One section of the exhibit is given over to large format Polaroids measuring 30 x 22.  The use of the view camera in portraiture carries with it an inherent formalism.  It's not possible to take a quick shot with this equipment.  The photographer must instead study the composition of the ground glass in reverse and inverted form before inserting the plate holder and snapping the shutter.  The examples here fall into two categories.  The first three were shot at high school proms in 2008 and each show two subjects standing side by side.  Somehow, though the students stand in close proximity to one another, they are at the same time isolated, each in his or her own world.  The second set of three photos again show two subjects, but this time the subjects are identical twins photographed at a "twins festival" held, appropriately enough, in Twinsburg, Ohio in 2001.  Again there is a psychological distance between the two subjects, in this case made even more striking by the close resemblance between them.

From here the viewer moves on to a selection of celebrity portraits, most of them taken on location rather than having been shot in a studio. According to Mark's Wikipedia biography, she worked as a "unit photographer" and shot production stills on more than one hundred feature films.  None of those are included in this exhibit, however, only the one-on-one  portraits she took of the films' stars.  The problem here is that the subjects, practiced in posing before cameras, are too self conscious to reveal much of themselves.  Photos of such stars as Jeff Bridges, Marlon Brando, Woody Allen, Sean Penn and Johnny Depp, while exceptionally well executed, show nothing of these actors' inner selves but only the public personae with which they face the public.  The exception is the photo of Patrick Swayze in drag and makeup standing on his lawn with his dog at his feet.  More successful are the celebrity portraits of Henry Miller and Clayton Moore.  In the first, taken in 1975, the elderly author wears a lecherous grin while seated in a wheelchair with the model Twinka kneeling behind him.  It is in the portrait of Clayton Moore that one sees most clearly the influence Diane Arbus had on Marks.  The former "Lone Ranger," now a very old man indeed, sits on a couch in his living room in full costume including mask.  Beside him is a statuette that shows the Ranger atop his rearing horse in the character's most iconic pose while above him hangs a framed Victorian portrait (his mother?).  It is the very normalcy of the surroundings that make this photo so unsettling.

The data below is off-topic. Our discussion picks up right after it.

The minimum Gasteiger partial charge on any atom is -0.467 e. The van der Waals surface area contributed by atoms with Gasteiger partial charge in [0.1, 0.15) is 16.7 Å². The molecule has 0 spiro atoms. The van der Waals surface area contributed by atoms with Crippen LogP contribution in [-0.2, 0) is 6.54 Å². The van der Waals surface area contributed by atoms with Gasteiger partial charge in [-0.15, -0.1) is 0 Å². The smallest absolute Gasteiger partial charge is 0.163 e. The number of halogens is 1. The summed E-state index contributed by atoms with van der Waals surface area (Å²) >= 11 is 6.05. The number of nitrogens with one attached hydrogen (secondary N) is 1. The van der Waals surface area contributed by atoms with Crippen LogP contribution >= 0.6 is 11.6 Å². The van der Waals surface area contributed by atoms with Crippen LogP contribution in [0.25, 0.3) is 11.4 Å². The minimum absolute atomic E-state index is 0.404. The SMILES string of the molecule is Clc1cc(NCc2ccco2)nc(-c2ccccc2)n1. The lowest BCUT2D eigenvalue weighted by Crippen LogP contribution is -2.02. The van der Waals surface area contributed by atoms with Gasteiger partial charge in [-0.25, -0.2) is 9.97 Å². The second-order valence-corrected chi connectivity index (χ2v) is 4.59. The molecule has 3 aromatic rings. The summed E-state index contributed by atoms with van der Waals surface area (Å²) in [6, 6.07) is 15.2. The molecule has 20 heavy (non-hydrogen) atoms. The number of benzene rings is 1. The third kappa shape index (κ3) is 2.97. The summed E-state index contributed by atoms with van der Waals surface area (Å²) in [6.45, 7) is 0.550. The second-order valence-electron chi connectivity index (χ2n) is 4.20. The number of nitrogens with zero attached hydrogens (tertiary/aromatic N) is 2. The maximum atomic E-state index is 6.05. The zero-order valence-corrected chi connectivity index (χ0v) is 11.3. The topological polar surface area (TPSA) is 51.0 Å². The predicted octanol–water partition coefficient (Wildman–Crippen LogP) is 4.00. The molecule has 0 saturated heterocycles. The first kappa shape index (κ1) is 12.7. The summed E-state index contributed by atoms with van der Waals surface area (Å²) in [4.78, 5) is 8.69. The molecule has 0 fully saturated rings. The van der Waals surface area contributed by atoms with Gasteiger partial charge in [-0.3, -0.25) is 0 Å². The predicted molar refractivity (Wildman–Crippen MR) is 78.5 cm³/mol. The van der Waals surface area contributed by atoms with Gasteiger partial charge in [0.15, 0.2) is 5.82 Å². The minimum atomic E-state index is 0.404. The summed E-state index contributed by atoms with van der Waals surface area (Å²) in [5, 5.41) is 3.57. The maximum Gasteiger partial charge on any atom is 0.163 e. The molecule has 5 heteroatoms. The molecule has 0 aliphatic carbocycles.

There are a couple of color portraits of Indian and Nepalese prostitutes on view, but the inclusion of these shots only serve to make clear that it was black & white film photography that was Mark's true metier.  She was one of the last century's true masters of the medium.

The exhibit continues through June 18, 2016.

Wednesday, June 1, 2016

"Crime Stories": A Photo Exhibit at the Met Museum

The current exhibit at the Met Museum, Crime Stories: Photography and Foul Play, is not particularly large - it takes up only one gallery - but is still worth a visit for anyone with an interest in documentary photography.  The works shown here are all drawn from the museum's permanent collection and, as the museum's website notes, constitute a "rogues gallery" of underworld figures, some notorious and others anonymous.

The most interesting photos here are the crime scene photos; even after so many years they still possess a macabre fascination for the viewer.  The most famous examples of this genre were of course taken by Weegee.  On view is his Human Head Cakebox Murder in which the spectators are photographed from such an angle that they themselves appear headless.  But there are others of equal impact, such as a photo of a man who died from a drug overdose stretched out in a Bronx hallway so narrow the photograph by Leonard Freed had to be taken from the staircase above, thus unwittingly providing a unique point of view.  Another photo, taken of the corpse of a knife wielding man shot dead by police in the Bronx, has connotations that would not have occurred to its original viewers.- seen now, one cannot help wondering if the knife were placed in the dead man's hand by the police after he had been killed.  Then there are the sensationalist photos of Ruth Snyder dying horribly in the electric chair at Sing Sing and a photo of a "girl resembling" Patti Hearst robbing a bank in California.  One of the best shows a robber firing his gun directly into the lens of a surveillance camera in a failed attempt to disable it.

As one would expect, there are a number of photos related to political assassinations, the crimes that have always been most thoroughly covered by the media. There are photos of the gun that killed Robert Kennedy, the famous photo of Jack Ruby gunning down Lee Harvey Oswald, and the scene of the hanging of Lincoln's assassins.

The exhibit also contains work by well known photographers who were inspired by crime and its perpetrators.  These are of mixed quality.  Work by Walker Evans, William Klein, Larry Clark, and even Andy Warhol seem out of place here.  The exception is Avedon's penetrating portrait of In Cold Blood killer Dick Hickok, taken at the request of friend Truman Capote, that is absolutely chilling.  Like the anonymous portrait of 12-year old Freddie Scheiderer who shot to death his two sisters, the photo is frightening precisely because its subject is so ordinary - he could have been any one of us.

The least interesting photos - though given the most prominence, both at the exhibit itself and on the museum's website - are mugshots, including the posed portraits taken by Alphonse Bertillon.  These lack drama, and the subjects themselves are too conscious of the camera to expose their true personalities to it.

The exhibit continues through July 31, 2016.